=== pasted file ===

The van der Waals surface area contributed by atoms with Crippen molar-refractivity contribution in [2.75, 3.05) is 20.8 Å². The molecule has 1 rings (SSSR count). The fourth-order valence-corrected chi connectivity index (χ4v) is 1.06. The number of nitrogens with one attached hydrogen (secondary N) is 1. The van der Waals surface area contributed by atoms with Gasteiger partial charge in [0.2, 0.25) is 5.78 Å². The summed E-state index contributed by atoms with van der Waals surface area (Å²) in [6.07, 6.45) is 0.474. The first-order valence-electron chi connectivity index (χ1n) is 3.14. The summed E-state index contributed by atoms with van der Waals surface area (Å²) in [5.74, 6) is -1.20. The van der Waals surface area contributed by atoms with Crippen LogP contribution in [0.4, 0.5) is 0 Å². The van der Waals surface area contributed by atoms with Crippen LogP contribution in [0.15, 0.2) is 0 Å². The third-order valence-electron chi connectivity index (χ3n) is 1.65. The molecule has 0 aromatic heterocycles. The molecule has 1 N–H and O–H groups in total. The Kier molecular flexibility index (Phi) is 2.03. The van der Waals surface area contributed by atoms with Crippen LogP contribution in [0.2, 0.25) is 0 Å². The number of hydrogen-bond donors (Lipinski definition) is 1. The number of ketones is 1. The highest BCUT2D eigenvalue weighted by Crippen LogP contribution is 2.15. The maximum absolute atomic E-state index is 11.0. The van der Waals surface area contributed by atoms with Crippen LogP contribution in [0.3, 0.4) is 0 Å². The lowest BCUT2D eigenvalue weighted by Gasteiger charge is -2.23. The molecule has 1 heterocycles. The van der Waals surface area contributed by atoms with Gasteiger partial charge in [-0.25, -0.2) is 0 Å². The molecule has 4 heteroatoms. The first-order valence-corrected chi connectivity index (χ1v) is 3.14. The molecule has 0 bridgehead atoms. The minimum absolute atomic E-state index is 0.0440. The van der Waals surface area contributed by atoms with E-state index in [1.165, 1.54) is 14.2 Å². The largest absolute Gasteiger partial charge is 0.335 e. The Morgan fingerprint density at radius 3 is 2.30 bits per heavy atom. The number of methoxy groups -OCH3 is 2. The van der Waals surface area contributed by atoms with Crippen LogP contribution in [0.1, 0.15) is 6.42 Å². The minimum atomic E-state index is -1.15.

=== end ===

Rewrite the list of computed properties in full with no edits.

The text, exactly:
The van der Waals surface area contributed by atoms with Crippen molar-refractivity contribution in [2.75, 3.05) is 20.8 Å². The molecule has 1 rings (SSSR count). The fourth-order valence-corrected chi connectivity index (χ4v) is 1.06. The number of nitrogens with one attached hydrogen (secondary N) is 1. The van der Waals surface area contributed by atoms with Gasteiger partial charge in [0.2, 0.25) is 5.78 Å². The summed E-state index contributed by atoms with van der Waals surface area (Å²) in [6.07, 6.45) is 0.474. The first-order valence-electron chi connectivity index (χ1n) is 3.14. The summed E-state index contributed by atoms with van der Waals surface area (Å²) in [5.74, 6) is -1.20. The van der Waals surface area contributed by atoms with Crippen LogP contribution in [0.4, 0.5) is 0 Å². The van der Waals surface area contributed by atoms with Crippen LogP contribution in [0.15, 0.2) is 0 Å². The third-order valence-electron chi connectivity index (χ3n) is 1.65. The molecule has 0 aromatic heterocycles. The molecule has 1 N–H and O–H groups in total. The Kier molecular flexibility index (Phi) is 2.03. The van der Waals surface area contributed by atoms with Crippen LogP contribution in [0.2, 0.25) is 0 Å². The number of hydrogen-bond donors (Lipinski definition) is 1. The number of ketones is 1. The highest BCUT2D eigenvalue weighted by Crippen LogP contribution is 2.15. The maximum absolute atomic E-state index is 11.0. The van der Waals surface area contributed by atoms with Crippen LogP contribution in [0.3, 0.4) is 0 Å². The lowest BCUT2D eigenvalue weighted by Gasteiger charge is -2.23. The molecule has 1 heterocycles. The van der Waals surface area contributed by atoms with Gasteiger partial charge in [-0.25, -0.2) is 0 Å². The molecule has 4 heteroatoms. The first-order valence-corrected chi connectivity index (χ1v) is 3.14. The molecule has 0 bridgehead atoms. The minimum absolute atomic E-state index is 0.0440. The van der Waals surface area contributed by atoms with E-state index in [1.165, 1.54) is 14.2 Å². The largest absolute Gasteiger partial charge is 0.335 e. The Morgan fingerprint density at radius 3 is 2.30 bits per heavy atom. The number of methoxy groups -OCH3 is 2. The van der Waals surface area contributed by atoms with Crippen LogP contribution in [0.1, 0.15) is 6.42 Å². The minimum atomic E-state index is -1.15.